PDF forms allow publishers to receive feedback and other communication from readers. This video shows how richly designed PDF forms can be included in InDesign documents. Specific form objects like text fields, list and combo boxes, check boxes, radio buttons, and digital signature fields are mentioned.
- [Instructor] Most business communication goes in one direction, from the company to the consumer. But occasionally you'll need to give people a way to communicate back to you. Whether it's to give you feedback in a survey or to submit information for a subscription, you need a way to organize information for people to send it to you, and this is the perfect job for a form. Here's an example of a PDF form for subscribing to a magazine. There are radio buttons for choosing the length of subscription, there are text fields where I can enter my information, and there are lists where I can choose an item like the state where I live.
There are many applications you can use to design and create PDF forms. You can design a form in Microsoft Word, you can make a form entirely in Adobe Acrobat, or you can design it with an application like Illustrator, and export it as a PDF, and then add the form fields in Acrobat. Or if you want a solution that can give you some great design tools, and the ability to add form fields, you can use InDesign. With InDesign, you can create any page layout you want, and then add the form fields on top of that, using the Buttons and Forms panel.
You can add text fields, list and combo boxes, check boxes, radio buttons, even digital signature fields. You can then set properties on form fields, to control the size of text, to make them required for submission, and to make them printable or not, and more. I don't mean to make it sound like InDesign is a fully featured form solution, it's not. Many times in order to finish your form, you're gonna have to take the PDF that you exported from InDesign, and make some fixes and adjustments in an application like Acrobat.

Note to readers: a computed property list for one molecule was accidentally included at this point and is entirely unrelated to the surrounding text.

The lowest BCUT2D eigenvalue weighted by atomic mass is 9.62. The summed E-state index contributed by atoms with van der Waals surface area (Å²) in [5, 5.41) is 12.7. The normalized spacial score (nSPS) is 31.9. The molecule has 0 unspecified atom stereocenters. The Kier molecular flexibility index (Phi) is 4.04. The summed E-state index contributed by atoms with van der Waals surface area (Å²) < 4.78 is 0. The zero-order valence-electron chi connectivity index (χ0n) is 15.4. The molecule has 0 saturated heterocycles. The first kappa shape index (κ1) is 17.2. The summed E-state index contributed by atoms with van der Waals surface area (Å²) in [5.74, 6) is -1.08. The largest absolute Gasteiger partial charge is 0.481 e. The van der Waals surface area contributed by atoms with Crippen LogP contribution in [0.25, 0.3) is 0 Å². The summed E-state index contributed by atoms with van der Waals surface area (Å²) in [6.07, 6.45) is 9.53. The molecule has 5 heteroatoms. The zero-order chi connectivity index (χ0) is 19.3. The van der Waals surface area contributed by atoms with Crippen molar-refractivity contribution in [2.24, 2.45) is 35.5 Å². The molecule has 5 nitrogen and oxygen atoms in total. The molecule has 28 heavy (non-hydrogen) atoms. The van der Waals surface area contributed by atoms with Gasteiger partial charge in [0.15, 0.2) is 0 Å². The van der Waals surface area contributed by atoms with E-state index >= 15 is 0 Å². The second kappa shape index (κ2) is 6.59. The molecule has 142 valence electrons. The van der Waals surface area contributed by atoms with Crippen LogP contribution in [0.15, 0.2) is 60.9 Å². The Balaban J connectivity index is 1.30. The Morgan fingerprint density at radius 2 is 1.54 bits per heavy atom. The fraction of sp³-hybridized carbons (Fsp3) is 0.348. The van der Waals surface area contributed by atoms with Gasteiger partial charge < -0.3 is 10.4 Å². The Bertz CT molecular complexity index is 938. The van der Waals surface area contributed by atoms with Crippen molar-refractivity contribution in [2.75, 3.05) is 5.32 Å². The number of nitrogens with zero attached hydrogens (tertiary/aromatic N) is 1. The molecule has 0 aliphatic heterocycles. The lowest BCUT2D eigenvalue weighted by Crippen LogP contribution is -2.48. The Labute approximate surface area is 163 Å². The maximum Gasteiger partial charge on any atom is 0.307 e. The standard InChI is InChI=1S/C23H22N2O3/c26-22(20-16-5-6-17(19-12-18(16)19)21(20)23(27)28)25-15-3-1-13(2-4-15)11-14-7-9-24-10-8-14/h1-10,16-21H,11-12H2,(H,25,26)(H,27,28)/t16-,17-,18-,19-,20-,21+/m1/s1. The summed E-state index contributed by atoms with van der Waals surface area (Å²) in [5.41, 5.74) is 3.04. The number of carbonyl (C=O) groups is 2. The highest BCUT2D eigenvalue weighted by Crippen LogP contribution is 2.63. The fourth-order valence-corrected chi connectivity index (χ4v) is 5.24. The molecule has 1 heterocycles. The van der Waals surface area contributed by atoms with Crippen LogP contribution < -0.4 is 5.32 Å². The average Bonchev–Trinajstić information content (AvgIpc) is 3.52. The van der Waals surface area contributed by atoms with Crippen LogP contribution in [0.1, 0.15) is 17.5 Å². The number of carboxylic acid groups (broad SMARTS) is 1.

But having the form tools in InDesign, beats the alternative of having to do all the form work as a post-InDesign process, where you have to perform the same steps over and over each time you make a change in your layout. In this course, we'll take a look at working with form objects in InDesign, the different kinds there are, how to create and modify them, and we'll see how they look and act in an interactive PDF. We won't cover in detail creating, editing, or managing forms in other applications like Word or Acrobat.
If you're interested in that, check out Garrick Chow's course Acrobat DC: Create Forms. And if you need a more high-end solution for forms, there are many choices on the web, including Adobe Experience Manager forms, which you can use to create and distribute forms, plus gather and analyze data, and more.
- Overview of interactive document types, including PDF and EPUB
- Creating interactive objects
- Setting up hyperlinks, cross-references, and a table of contents
- Working with media
- Publishing documents with Publish Online
- Creating EPUBs
- Following workflows for interactivity: interactive PDF, reflowable EPUB, and fixed-layout EPUB